When distributing a probate estate, it is important to determine whether particular assets are tangible or intangible property where the will's language distributes these classes of property to different beneficiaries. While many assets may be sorted based upon common-sense principles, other assets present analytical difficulties. One such problematic asset is gold formed into bars, bullion, and coins. Some laymen would classify these precious metal assets as money, others as collectibles, and it is not intuitive whether such gold objects constitute tangible assets (such as a chair or a computer) or intangible assets (such as bank account deposits or stocks).

Read More

Topics: Matthew T. McDavitt, estates law, assets, probate, gold, tangible property

TRADEMARKS: Effect in Court of Decision by TTAB

Posted by Timothy J. Snider on Mon, Jul 27, 2015 @ 08:07 AM

The Lawletter Vol 40 No 6

Tim Snider—Senior Attorney, National Legal Research Group

     In opposed trademark registration proceedings, the administrative adjudicative body is the Trademark Trial and Appeal Board ("TTAB"). It hears the appeals of applicants for registration and of those who oppose registration who are aggrieved by the decision of the Patent and Trademark Office whether to grant or deny registration to an application for registration of a trademark. There is a further level of appeal to the Federal Circuit, and a plaintiff can always seek cancellation of a registered trademark in district court. An issue often involved in registration proceedings is whether there is a likelihood of confusion between the applicant's mark and the opposer's mark. Unlike court proceedings, there is no discovery and no live testimony. The TTAB makes its decision based on the written record that is submitted to it by the parties. If the TTAB makes a determination that there is a risk of confusion between the marks in suit, what weight should be assigned to that determination by a court that is hearing a dispute between two markholders, one of whom claims that the other's mark infringes on its mark?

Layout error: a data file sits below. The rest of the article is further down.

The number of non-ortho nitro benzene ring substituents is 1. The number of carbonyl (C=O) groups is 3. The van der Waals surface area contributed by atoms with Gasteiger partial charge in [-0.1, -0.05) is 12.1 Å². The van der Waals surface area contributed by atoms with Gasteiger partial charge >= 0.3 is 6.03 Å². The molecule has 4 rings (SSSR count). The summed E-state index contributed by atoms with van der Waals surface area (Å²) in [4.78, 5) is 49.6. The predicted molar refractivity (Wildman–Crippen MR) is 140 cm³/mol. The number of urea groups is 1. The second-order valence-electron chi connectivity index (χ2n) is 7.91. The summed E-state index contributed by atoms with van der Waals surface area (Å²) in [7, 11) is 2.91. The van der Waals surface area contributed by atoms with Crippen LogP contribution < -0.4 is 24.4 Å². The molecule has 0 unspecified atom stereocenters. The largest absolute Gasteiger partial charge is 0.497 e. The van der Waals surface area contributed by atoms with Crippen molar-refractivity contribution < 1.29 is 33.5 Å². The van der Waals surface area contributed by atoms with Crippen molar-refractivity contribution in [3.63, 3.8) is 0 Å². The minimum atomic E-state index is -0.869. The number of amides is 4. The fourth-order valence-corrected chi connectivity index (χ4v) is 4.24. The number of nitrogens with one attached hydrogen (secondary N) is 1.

Read More

Topics: trademark, TTAB, registration proceedings, B&B Hardware, Inc. v. Hargis Industries

FAMILY LAW: Support Guidelines and Retirement Benefits

Posted by Brett R. Turner on Mon, Jul 27, 2015 @ 08:07 AM

The Lawletter Vol 40 No 6

Brett Turner, Senior Attorney, National Legal Research Group

     All 50 states have now had child support guidelines for more than a decade. Increasing numbers of states are experimenting with spousal support guidelines, especially for temporary support while a divorce case is pending.

     When applying any set of guidelines for spousal or child support, the first step is always to compute the incomes of the parties. Such computation raises a set of tricky issues when retirement benefits are involved.

     In Milinovich v. Womack, 343 P.3d 924 (Ariz. Ct. App. 2015), the father was a retired professional baseball player. His income dropped materially when his playing years ended, and he filed a motion to reduce his child support. To compute the guideline amount of support, the court had to determine the father's income.

Read More

Topics: family law, Brett R. Turner, . Right to Farm Act did not bar nuisance claim, retirement benefits, support guidelines

ARBITRATION: FAA Preempts N.Y. Statute Prohibiting Mandatory Arbitration Clauses in Consumer Contracts

Posted by Charlene J. Hicks on Thu, Jul 9, 2015 @ 12:07 PM

The Lawletter Vol 40 No 5

Charlene Hicks, Senior Attorney, National Legal Research Group